Randall's Island - Photo #1 - Randall's Island Stadium

Aerial photo by Associated Press, “use with credit”, taken July 10, 1936, the day before the Olympic trials.
Randall's Island Municipal Stadium, built by the WPA[1,4,6], scene of final 1936 men's Olympic trials, where Jesse Owens qualified to go to the Berlin Olympics. The 1936 Olympic swimming trials were held at another WPA-built site, Astoria pool in Queens.

See Wikipedia for a brief history of the stadium and its many name changes. It was torn down in 2002 and replaced by the much smaller Icahn Stadium, named after the billionaire who paid for it.

On June 19, 1936, the Parks Department announced the opening of the Randall's Island stadium, with tickets available for the final American Olympic men's track and field tryouts on July 11 and 12, reserved seats costing 75 cents, $1.00, and $2.00 (see press release); 15,000 tickets were sold. The first day of the Olympics tryouts was preceded by an opening ceremony presided over by Robert Moses and featuring Harry Hopkins, FDR's federal relief administrator, and Mayor La Guardia.

Lest any doubt remain as to the stadium's WPA pedigree, Robert Moses states (in response to a reference to its "shoddy construction" in the NY Sun), "The statement that it was a poor piece of construction work is ... false, as is the statement that it would not have been accepted by the city if it had been done by contract. As a matter of fact, exactly the same standards are applied to acceptance of WPA work as for acceptance of any other work for which I am responsible" (see the Parks Department press release for this and a great deal more commentary on the matter).

In its first year of operation, the stadium hosted not only the Olympics trials, but also local track and field meets, folk dancing exhibitions, Irish hurling games, amateur baseball games (schools, corporate leagues, etc), a junior Olympic carnival, the anti-fascist World Labor Athletic Carnival ("Counter-Olympics"), soccer matches, college football games, professional football games, major and minor league baseball games, Negro league baseball games, rugby games, barbershop quartet competitions, and who knows what else (this list was culled mainly from the 1936 Parks Department press release archive). In 1938 it hosted the Carnival of Swing[2,3], a memorial concert for George Gershwin, featuring the big bands of Duke Ellington, Benny Goodman, and Count Basie, among others, considered to be the world's first outdoor jazz festival.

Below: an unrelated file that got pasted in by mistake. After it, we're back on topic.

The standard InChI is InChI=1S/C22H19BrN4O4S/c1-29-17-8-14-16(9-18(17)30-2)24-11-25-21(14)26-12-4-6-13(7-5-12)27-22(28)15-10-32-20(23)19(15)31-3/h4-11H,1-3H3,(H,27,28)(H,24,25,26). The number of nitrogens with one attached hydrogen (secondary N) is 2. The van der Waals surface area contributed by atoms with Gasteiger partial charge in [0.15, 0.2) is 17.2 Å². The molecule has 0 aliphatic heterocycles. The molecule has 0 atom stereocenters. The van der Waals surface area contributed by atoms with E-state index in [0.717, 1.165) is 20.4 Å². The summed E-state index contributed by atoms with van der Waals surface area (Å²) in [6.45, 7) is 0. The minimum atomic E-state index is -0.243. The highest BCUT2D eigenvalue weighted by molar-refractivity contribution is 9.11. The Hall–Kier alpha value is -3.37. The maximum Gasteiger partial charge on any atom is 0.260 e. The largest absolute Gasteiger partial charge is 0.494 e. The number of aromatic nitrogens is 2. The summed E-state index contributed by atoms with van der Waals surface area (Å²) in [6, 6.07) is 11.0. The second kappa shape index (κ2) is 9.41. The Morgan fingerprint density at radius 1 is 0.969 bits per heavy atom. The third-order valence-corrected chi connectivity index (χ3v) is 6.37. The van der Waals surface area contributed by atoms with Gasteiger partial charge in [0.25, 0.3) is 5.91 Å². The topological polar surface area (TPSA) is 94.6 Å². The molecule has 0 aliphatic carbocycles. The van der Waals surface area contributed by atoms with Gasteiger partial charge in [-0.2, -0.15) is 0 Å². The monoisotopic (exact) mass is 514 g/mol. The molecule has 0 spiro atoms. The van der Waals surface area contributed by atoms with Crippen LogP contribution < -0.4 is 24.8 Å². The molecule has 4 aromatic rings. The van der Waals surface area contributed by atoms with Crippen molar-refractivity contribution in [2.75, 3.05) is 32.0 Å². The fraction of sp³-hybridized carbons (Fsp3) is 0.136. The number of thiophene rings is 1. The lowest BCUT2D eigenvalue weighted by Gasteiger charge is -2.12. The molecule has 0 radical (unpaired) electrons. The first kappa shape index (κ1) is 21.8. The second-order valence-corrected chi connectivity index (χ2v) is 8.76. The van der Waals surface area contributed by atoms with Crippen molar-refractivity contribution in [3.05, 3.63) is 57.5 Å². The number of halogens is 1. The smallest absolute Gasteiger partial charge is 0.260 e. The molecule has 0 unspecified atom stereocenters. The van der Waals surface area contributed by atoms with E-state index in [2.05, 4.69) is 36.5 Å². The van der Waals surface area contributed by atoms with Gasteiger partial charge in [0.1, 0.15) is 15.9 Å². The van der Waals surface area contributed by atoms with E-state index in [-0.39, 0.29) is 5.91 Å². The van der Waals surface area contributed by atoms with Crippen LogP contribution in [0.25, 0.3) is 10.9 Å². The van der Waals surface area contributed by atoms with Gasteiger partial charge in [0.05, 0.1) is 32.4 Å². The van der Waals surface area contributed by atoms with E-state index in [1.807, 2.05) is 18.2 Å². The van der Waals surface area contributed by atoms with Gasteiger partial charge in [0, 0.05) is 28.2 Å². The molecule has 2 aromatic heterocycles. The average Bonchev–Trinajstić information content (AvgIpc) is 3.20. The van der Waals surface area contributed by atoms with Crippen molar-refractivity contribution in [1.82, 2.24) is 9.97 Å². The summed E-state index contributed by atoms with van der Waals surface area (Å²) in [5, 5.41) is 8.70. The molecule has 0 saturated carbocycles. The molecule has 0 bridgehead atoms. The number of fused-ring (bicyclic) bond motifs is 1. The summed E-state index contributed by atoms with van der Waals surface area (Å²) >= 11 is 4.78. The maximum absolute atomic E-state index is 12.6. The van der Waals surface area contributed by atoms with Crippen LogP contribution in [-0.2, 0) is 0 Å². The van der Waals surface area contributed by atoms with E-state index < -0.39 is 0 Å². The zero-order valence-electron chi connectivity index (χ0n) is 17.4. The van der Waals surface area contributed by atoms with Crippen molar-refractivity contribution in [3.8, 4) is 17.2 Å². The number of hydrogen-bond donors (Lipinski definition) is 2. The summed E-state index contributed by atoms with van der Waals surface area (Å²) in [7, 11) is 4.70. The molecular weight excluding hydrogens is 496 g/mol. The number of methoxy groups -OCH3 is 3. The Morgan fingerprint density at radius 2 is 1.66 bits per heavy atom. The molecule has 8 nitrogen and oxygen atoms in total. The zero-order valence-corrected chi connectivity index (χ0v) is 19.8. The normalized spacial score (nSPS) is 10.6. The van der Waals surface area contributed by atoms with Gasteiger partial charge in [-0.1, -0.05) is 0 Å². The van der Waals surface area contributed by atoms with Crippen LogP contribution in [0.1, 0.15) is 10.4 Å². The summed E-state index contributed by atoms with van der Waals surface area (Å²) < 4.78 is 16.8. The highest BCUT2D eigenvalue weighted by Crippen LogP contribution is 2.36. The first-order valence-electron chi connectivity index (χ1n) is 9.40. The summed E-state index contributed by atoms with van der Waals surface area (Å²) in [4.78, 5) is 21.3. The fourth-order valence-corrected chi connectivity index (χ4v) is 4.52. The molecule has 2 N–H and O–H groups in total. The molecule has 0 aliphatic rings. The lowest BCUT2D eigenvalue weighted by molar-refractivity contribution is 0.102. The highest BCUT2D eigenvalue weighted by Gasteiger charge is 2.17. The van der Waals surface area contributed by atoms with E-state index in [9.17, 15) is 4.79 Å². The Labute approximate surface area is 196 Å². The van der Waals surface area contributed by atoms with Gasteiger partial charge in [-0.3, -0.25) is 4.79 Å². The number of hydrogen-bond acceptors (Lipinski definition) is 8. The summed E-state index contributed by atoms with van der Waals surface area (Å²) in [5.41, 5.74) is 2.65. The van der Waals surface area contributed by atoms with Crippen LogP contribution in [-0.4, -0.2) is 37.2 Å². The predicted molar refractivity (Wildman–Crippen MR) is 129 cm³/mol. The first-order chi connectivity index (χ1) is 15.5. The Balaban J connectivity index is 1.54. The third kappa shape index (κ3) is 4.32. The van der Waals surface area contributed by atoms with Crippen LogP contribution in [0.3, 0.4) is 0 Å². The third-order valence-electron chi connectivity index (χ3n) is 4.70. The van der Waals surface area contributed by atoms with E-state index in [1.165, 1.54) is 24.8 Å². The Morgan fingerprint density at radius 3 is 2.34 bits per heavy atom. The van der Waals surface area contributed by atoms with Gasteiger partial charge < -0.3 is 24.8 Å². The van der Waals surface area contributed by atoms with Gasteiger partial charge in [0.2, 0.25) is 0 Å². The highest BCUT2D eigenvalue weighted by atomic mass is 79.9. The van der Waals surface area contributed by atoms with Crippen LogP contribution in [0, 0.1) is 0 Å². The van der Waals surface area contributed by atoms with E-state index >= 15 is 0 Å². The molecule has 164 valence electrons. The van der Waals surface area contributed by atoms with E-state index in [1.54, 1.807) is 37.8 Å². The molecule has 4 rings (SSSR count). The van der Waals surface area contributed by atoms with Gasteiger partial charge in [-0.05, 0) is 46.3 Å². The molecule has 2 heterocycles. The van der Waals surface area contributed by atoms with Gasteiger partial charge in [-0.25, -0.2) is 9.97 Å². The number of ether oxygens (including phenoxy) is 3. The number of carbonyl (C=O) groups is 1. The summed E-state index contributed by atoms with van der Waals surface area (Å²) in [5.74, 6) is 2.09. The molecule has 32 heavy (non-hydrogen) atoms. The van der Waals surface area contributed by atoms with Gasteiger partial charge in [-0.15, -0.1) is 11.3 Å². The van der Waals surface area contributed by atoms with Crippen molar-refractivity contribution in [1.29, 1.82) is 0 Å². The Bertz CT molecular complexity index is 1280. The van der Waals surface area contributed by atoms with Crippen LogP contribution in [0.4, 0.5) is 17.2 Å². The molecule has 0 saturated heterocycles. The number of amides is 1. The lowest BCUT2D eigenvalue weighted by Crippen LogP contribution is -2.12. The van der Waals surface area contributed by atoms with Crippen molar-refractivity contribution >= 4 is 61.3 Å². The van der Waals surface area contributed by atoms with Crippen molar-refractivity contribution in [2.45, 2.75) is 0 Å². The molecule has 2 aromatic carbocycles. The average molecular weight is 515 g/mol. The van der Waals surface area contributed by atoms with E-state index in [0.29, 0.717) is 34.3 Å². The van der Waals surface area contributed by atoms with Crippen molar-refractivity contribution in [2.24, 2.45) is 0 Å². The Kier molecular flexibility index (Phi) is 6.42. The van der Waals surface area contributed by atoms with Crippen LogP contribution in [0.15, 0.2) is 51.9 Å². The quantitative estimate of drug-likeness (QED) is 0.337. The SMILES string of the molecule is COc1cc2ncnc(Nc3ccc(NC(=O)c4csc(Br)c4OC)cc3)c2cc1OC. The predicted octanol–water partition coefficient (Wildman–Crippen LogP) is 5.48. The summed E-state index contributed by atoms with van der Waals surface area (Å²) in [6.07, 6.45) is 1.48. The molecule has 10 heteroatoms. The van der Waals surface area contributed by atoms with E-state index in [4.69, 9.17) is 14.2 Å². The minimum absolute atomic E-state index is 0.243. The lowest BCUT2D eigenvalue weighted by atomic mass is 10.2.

1. Moses Gets Funds for City Stadium, New York Times, Thursday, September 12, 1935, p.27. “Park Commissioner Robert Moses disclosed yesterday that he had obtained funds for the construction of the proposed $1,000,000 stadium on Randalls Island despit the refusal of Public Works Administrator Harold Ickes to permit the use of Triborough Bridge funds for the project. The money for the stadium, which will have permanent seats for 40,000 spectators and is to be opened in July of next year for the Olympic track and field tryouts, will be obtained in part from city relief funds and in part from the Works Progress Administration. The cost of the structure includes $500,000 for materials and equipment. Mayor La Guardia, who favors the plan for a municipal arena, has agreed to let the Park Department use $250,000 of non-reimbursable relief moneys, that is, moneys furnished wholly by the city. The WPA has allotted a similar amount for the project for materials and equipment and will expend $500,000 for labor.
  2. Carnival of Swing, Wikipedia, accessed 14 September 2017.
  3. Carnival of Swing, video, Youtube, accessed 14 September 2017.
  4. Opening of New Municipal Stadium, NYC Parks Department Press Release, July 1, 1936, notes the presence of Harry Hopkins (WPA Administrator) as a speaker.
  5. $1,000,000 Randalls Island Sports Project Impresses Olympic Officials, New York Times, May 8, 1936, p.28. “Two thousand men work on the project in three shifts, with the working time twenty-four hours a day, seven days a week.”
  6. Hopkins Talk Here July 11, New York Times, Sunday, July 5, 1936, p.67. “The program for the opening of the new municipal stadium on Randall's Island on July 11 at 2 P.M. has been announced by the Parks Department. Harry L Hopkins, Federal Works Progress Administrator, will be the principal speaker at the dedicatory exercises, at the close of which at 2:20 o'clock the Olympic trials will get under way ... The Randall's Island stadium was built with WPA labor, the city furnishing some of the funds for materials.”